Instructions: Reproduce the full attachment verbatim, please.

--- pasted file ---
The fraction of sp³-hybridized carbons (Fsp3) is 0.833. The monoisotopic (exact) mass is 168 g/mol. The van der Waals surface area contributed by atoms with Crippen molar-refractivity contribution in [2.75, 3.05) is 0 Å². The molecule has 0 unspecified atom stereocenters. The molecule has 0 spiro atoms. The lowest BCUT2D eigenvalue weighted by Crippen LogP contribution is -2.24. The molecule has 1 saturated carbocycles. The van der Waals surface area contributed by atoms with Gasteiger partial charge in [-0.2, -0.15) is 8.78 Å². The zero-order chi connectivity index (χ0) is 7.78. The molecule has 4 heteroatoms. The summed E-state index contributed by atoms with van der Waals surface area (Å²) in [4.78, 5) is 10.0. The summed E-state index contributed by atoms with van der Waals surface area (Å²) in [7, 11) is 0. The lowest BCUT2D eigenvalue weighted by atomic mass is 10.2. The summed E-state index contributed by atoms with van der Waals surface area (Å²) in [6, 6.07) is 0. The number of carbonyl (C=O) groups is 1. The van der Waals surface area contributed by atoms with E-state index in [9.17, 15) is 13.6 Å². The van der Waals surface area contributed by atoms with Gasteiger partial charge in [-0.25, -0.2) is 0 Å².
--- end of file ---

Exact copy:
The fraction of sp³-hybridized carbons (Fsp3) is 0.833. The monoisotopic (exact) mass is 168 g/mol. The van der Waals surface area contributed by atoms with Crippen molar-refractivity contribution in [2.75, 3.05) is 0 Å². The molecule has 0 unspecified atom stereocenters. The molecule has 0 spiro atoms. The lowest BCUT2D eigenvalue weighted by Crippen LogP contribution is -2.24. The molecule has 1 saturated carbocycles. The van der Waals surface area contributed by atoms with Gasteiger partial charge in [-0.2, -0.15) is 8.78 Å². The zero-order chi connectivity index (χ0) is 7.78. The molecule has 4 heteroatoms. The summed E-state index contributed by atoms with van der Waals surface area (Å²) in [4.78, 5) is 10.0. The summed E-state index contributed by atoms with van der Waals surface area (Å²) in [7, 11) is 0. The lowest BCUT2D eigenvalue weighted by atomic mass is 10.2. The summed E-state index contributed by atoms with van der Waals surface area (Å²) in [6, 6.07) is 0. The number of carbonyl (C=O) groups is 1. The van der Waals surface area contributed by atoms with E-state index in [9.17, 15) is 13.6 Å². The van der Waals surface area contributed by atoms with Gasteiger partial charge in [-0.25, -0.2) is 0 Å².